Eight or 10 years ago, metal got cool again. For at least a decade before that, pop culture at large mostly dismissed the genre as the dominion of meathead jocks and cavemen. But something happened around the mid-2000s. The New York Times even published a feature in 2006 called "Heady Metal," which documented metal's rehabilitated cultural cachet. Most of the piece centered on drone-metal outfit Sunn O))) and Southern Lord, the label founded by band member Greg Anderson. That label was responsible for a lot of the records that found crossover success. But Texas thrashers Power Trip represent the new direction the label has taken.
Around the time that Times article ran, Southern Lord had made a name for itself primarily by championing slow and sludgy doom bands. Sunn O))) themselves play ultra-drony music that, while ungodly in its heaviness, is frequently more ambient than metal. Southern Lord also put out black metal records by the likes of Wolves in the Throne Room, Xasthur and Striborg, all of which received positive press in publications that had probably never written about black metal before.
But the past couple of years have seen the label focusing more on hardcore punk bands, and Power Trip is the best of the bunch. Last year's Manifest Decimation is a ferocious slab of crossover hardcore/thrash metal that stands apart in a time when there are way too many bands doing retro-sounding thrash metal. It's a sound pulled from metal's original heyday, but while Power Trip cops plenty of riffs from the Kill 'Em All songbook, the end result moves well past hero worship. Traces of Swedish death metal add extra edge, and like fellow Entombed-indebted thrashers Black Breath (also on Southern Lord), Power Trip is one of the few modern metal bands that can still get away with writing pit-baiting breakdowns without sounding cheesy.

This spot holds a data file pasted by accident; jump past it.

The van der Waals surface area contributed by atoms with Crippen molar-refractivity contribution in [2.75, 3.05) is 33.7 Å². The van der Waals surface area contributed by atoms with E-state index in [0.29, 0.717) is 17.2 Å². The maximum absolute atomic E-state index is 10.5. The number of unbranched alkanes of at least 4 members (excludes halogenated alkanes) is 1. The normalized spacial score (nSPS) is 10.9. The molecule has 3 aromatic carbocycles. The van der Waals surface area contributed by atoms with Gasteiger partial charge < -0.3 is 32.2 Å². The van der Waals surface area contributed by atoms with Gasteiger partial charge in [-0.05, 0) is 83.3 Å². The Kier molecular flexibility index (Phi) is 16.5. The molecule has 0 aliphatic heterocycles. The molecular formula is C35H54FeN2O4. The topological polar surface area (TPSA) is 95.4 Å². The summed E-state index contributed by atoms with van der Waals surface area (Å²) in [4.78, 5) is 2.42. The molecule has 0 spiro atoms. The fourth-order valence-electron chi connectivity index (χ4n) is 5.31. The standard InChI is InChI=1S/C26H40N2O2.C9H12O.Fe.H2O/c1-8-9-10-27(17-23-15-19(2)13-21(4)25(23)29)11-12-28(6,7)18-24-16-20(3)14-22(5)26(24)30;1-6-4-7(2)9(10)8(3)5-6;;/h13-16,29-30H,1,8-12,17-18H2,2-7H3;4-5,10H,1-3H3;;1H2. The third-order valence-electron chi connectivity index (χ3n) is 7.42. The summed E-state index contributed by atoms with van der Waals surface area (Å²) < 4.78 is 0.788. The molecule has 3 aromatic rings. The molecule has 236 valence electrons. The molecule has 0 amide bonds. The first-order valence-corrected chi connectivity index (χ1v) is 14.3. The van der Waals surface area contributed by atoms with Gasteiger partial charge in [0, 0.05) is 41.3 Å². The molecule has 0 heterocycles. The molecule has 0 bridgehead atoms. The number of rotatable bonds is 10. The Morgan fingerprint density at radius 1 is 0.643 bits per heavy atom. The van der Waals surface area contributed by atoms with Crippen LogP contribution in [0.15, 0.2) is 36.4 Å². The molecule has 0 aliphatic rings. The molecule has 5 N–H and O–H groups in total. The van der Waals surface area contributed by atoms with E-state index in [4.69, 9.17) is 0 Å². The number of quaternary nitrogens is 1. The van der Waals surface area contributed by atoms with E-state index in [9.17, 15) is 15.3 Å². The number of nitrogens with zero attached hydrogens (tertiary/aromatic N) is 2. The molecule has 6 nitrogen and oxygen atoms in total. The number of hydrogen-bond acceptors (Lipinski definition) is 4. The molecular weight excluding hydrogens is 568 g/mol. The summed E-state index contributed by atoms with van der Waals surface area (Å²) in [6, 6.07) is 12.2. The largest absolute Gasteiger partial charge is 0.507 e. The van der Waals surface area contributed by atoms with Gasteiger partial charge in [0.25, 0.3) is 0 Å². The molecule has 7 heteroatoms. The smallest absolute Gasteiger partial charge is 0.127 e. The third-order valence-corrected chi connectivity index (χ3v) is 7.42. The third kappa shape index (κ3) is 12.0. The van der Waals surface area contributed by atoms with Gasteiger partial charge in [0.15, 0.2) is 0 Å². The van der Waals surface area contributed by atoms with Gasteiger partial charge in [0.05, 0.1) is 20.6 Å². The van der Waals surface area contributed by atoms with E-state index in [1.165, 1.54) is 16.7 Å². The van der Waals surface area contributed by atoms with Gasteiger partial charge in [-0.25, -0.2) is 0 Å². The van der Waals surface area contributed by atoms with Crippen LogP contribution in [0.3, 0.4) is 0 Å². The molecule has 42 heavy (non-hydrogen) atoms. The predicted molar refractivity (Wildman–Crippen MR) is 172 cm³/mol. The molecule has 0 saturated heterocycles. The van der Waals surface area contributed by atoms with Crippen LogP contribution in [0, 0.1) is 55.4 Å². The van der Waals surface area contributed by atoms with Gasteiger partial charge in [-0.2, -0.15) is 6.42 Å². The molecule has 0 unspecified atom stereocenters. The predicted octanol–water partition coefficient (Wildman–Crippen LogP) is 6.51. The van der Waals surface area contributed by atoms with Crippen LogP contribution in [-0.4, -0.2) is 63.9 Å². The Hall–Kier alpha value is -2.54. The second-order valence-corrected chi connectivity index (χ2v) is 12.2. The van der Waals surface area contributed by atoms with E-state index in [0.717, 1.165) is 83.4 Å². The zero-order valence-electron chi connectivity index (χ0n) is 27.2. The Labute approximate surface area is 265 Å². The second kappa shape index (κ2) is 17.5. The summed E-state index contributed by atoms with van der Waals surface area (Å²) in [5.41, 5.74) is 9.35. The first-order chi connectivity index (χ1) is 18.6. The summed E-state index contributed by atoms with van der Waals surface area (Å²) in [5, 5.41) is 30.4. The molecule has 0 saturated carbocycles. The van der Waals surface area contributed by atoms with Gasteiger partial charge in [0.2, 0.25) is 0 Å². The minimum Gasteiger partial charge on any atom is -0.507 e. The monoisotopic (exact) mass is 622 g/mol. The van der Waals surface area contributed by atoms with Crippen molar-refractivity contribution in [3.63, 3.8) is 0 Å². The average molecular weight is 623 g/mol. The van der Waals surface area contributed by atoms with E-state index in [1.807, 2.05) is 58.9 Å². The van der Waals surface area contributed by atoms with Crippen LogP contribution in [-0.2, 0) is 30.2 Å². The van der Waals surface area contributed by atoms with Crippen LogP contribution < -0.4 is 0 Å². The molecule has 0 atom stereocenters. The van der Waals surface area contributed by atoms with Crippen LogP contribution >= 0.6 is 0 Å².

While a lot of retro thrash bands have latched onto the fun-times party vibe of that style (e.g., Municipal Waste, Ramming Speed, Tankard), Power Trip's modus operandi is pure destruction. For years, their reputation was as a band that needed to be seen live to appreciate, and to see them live was to fight for your life. Manifest Decimation elevated the band beyond that distinction, standing head and shoulders above the EPs and 7-inches that preceded the album. Nevertheless, standing anywhere near a stage on which Power Trip is performing still isn't for the timid.
Drummer Chris Ulsh is pulling double duty on this tour, also serving as guitarist and vocalist for openers Mammoth Grinder. Taking into account both Manifest Decimation and Mammoth Grinder's Underworlds, that means he's partly responsible for two of last year's best metal records. Underworlds slays. It's no-bullshit, punk-ish death metal — though I'm not sure if it's from a mammoth-sized grinder or a machine that grinds mammoths. Either way, it sounds big.
No doubt Mammoth Grinder and Power Trip benefit from metal's renewed interest, but these are the sorts of records that were being made before everyone else started paying attention. Maybe it's not heady metal, but at least it's gutsy.